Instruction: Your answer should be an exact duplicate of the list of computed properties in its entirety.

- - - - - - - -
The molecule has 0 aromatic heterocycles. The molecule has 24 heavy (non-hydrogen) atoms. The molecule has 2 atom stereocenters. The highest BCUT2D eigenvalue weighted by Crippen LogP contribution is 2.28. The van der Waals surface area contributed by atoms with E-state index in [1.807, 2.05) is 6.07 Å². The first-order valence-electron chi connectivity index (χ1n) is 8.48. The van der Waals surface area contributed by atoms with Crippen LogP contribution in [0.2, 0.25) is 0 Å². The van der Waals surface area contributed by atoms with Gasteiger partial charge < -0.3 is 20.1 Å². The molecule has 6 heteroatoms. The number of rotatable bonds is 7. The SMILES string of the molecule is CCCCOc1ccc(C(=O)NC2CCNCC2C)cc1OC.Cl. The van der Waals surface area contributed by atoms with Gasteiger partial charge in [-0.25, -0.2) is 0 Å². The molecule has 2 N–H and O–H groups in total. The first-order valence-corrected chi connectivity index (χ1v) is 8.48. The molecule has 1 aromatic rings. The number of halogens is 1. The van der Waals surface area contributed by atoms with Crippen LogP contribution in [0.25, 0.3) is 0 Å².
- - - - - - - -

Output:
The molecule has 0 aromatic heterocycles. The molecule has 24 heavy (non-hydrogen) atoms. The molecule has 2 atom stereocenters. The highest BCUT2D eigenvalue weighted by Crippen LogP contribution is 2.28. The van der Waals surface area contributed by atoms with E-state index in [1.807, 2.05) is 6.07 Å². The first-order valence-electron chi connectivity index (χ1n) is 8.48. The van der Waals surface area contributed by atoms with Crippen LogP contribution in [0.2, 0.25) is 0 Å². The van der Waals surface area contributed by atoms with Gasteiger partial charge < -0.3 is 20.1 Å². The molecule has 6 heteroatoms. The number of rotatable bonds is 7. The SMILES string of the molecule is CCCCOc1ccc(C(=O)NC2CCNCC2C)cc1OC.Cl. The van der Waals surface area contributed by atoms with Gasteiger partial charge in [-0.25, -0.2) is 0 Å². The molecule has 2 N–H and O–H groups in total. The first-order valence-corrected chi connectivity index (χ1v) is 8.48. The molecule has 1 aromatic rings. The number of halogens is 1. The van der Waals surface area contributed by atoms with Crippen LogP contribution in [0.25, 0.3) is 0 Å².